The council’s housing investment team has been given the green light to deliver the £4.5m retrofit of the 1960s-built crosswall-construction propertiesin order to reduce their carbon emissions and improve their energy efficiency.
The council team has worked with John Gilbert Architects to develop a specialist package of works to reduce the amount of fuel being burned.
The completed works could enable carbon dioxide emissions to drop by almost 100 tonnes per property over the next 25 years, collectively preventing 7,400 tonnes of carbon dioxide entering the environment, said the council. Each property’s energy efficiency could rise from Band D to Band B, bringing the houses in line with most new-build properties.
Councillor Marie McGurk, convener of Renfrewshire Council’s communities, housing and planning board, said: “These houses are very popular with tenants as they have a front and back door, but unfortunately they weren’t built to meet modern energy efficiency standards.
“We’re very excited about this project which will improve the warmth and comfort levels for our tenants and ensure better ventilation all without the need for them to decant from their home, while at the same time tackling fuel poverty and making a critical contribution towards Renfrewshire being carbon neutral by 2030.
“Everyone should have homes to be proud of and this project will not only greatly improve the quality of Renfrewshire’s housing stock, but has the potential to be scaled up and adapted to fit other types of houses, becoming the blueprint to meet the highest energy-efficiency standards.”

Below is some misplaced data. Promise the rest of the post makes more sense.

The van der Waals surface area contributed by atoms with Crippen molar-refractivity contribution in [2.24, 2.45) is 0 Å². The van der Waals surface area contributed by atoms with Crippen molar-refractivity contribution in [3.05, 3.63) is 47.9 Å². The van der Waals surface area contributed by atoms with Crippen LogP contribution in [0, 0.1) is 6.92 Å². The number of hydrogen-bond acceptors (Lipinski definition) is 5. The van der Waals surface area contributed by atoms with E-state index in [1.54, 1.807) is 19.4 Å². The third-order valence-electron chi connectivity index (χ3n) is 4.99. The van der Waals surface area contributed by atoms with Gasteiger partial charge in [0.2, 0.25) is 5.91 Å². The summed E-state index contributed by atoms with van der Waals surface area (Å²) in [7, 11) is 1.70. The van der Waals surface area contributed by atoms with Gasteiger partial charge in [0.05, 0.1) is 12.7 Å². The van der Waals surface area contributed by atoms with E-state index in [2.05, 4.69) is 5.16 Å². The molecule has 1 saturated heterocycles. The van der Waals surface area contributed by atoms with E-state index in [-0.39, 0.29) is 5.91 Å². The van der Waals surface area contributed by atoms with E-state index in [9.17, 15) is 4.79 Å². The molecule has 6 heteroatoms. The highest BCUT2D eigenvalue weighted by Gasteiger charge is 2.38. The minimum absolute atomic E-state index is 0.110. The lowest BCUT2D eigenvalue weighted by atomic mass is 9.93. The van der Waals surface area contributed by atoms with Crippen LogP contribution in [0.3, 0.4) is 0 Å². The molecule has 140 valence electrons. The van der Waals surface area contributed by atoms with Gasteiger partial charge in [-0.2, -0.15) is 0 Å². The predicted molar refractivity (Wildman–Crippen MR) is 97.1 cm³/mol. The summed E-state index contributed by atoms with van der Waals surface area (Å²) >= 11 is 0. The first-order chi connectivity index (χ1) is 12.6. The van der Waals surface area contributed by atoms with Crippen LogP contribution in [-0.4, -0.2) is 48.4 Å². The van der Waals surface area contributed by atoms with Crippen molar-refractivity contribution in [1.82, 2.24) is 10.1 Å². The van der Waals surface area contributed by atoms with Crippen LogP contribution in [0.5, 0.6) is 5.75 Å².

Renfrewshire councillors have approved the project plans and consultation will now get under way with tenants before work is scheduled to start this summer, taking around 18-months to complete.
An energy performance survey will benchmark each home’s efficiency before the works start. New external wall insulation, roofing, solar panels, windows, external doors and underfloor insulation are all included, with off-site construction enabling the process at each home to be streamlined to take around 4-6 weeks. The completed works will achieve the EnerPHit standard.
Lori McElroy, director of housing and energy (Scotland) at the Building Research Establishment, said: “We’re pleased to help with the planning behind this project, which is taking innovative thinking to the next stage by demonstrating a clear solution to a complex issue. We are committed to supporting organisations to deliver the Scottish Government’s Energy Efficient Scotland targets and look forward to measuring and monitoring the project to ensure the best possible outcomes.”
Sarah Buchanan, innovation manager, Construction Scotland Innovation Centre, added: “We are delighted to be working with Renfrewshire Council and other partners on this innovative project which will bring positive change to the lives of the tenants whilst also creating economic development for Scotland and of course improving carbon emissions. There are an estimated 250,000 crosswall properties across the UK and this pilot project creates an affordable solution for housing stock which can be rolled out at scale.”